I like to stare at people while on the bus. The last time was a woman; tanned skin, dark, curved eyes, and a long nose perfectly accenting her oval face. She seemed of Egyptian descent. I like to imagine her ancestors, a male perhaps, on a reed boat, fanning the Pharaoh, a prestigious position, he stands firmly, proud of where he is. The sun is warm; there has been some excitement in the palace. Some royalty has returned, or so they say. He doesn't follow gossip. Right now there is the feather fan, the thick, lazy, water of the Nile, the opulant, almost nutritious shine of the gold around him, and a man on the bank shouting. He is shouting at Pharaoh; they are debating property in an agitated fashion. The guards take an interest; our man does not, although he notices the wind picks up.
The man wades into the Nile; our man begins to watch as the guards close in, but the man puts his staff in the water and the smell, God, the smell, seeping outwards, like an infected wound, red arms, hands reaching, the smell like when he was six and his father injured his own hand. Everywhere, drowning in the scent, and the blood! Oh Pharaoh, it is blood! The Nile! What shall we do? Save us!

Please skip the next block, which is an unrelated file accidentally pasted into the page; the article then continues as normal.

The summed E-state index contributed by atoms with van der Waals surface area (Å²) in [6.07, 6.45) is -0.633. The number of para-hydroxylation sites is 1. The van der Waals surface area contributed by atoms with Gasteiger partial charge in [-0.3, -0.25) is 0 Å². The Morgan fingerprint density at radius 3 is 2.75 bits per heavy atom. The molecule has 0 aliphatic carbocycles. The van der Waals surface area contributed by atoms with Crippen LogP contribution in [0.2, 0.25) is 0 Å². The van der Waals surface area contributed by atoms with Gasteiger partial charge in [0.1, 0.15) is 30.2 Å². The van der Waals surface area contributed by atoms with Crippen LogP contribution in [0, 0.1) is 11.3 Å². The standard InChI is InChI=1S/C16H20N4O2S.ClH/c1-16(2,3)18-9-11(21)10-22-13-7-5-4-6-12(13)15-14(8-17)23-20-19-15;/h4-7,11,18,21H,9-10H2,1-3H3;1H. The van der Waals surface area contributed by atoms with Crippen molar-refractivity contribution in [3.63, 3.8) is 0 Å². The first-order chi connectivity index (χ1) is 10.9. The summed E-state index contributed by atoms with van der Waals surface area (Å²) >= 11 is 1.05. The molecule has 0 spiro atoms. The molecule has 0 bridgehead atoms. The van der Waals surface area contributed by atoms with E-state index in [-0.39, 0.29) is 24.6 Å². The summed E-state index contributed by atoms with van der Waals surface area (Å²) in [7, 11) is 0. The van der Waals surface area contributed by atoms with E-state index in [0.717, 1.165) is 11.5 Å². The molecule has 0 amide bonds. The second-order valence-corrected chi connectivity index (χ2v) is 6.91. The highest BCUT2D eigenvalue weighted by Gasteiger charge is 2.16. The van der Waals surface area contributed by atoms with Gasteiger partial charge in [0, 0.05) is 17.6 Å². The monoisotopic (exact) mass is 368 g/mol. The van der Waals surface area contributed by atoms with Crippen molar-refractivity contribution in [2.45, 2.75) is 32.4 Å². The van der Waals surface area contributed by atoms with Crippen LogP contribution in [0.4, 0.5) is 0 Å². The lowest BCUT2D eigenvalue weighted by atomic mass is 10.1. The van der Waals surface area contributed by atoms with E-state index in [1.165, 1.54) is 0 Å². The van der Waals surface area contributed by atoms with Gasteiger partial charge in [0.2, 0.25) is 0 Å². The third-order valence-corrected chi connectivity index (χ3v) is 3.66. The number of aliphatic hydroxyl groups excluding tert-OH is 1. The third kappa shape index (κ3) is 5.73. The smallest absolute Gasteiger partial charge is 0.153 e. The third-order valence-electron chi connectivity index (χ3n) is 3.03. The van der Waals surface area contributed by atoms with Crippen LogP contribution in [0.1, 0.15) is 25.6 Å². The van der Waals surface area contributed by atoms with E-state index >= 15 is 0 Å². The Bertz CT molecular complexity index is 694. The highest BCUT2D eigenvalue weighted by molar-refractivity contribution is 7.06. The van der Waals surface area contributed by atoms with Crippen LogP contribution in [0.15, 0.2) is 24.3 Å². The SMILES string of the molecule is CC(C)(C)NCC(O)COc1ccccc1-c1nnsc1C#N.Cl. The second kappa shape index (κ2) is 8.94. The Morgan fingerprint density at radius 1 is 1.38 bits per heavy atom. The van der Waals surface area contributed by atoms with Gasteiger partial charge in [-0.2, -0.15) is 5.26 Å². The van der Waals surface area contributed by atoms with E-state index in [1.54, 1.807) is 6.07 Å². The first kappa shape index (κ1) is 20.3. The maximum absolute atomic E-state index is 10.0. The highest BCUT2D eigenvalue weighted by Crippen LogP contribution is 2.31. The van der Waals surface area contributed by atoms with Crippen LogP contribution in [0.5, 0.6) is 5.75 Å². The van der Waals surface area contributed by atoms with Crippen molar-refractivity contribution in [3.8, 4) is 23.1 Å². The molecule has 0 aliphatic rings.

Pharaoh is livid, screams for his priests, flings anything in reach. His guards must walk to the shore, they are soaking in blood. The man has fled. When the priests arrive they bring a bowl of water. I hold it as they call our Gods to work a miracle. The water in the golden basin flushes crimson and my heart soars to know my Gods have not abandoned me. Pharaoh approaches, I can smell his sweat as he dips his hand in, but my soul falls away as I can smell his sweat but no blood. A cheap conjure. I wait for Pharaoh to summon the priests, to flog them, beat them for this deception, this failure, but he does not. He smiles. He is satisfied. His smile breaks my heart. I want to stop, wake up, erase this feverish dream, climb back onto the world I knew only a minute ago. But it goes on. We go home, where pharaoh rests, and I cry to my wife, terrified that the dog-headed god I no longer believe exists will eat my soul for knowing what I know. Now there is only one thing to be done. We pack up a wagon and steal away, four tiny figures on the sand, under the huge white moon. We run until we find a tribe. They know the man I speak of, and of miracles, of his God and of great love. So we make new lives, change, then grow; new children are born, we pass on, more children, they pass, years pass, the children of our children's children move far away, time passes, seasons, years, changes, until here, this moment, where his great-to-the-140th-degree granddaughter sits on a blue bus, saying her rosary, as I watch.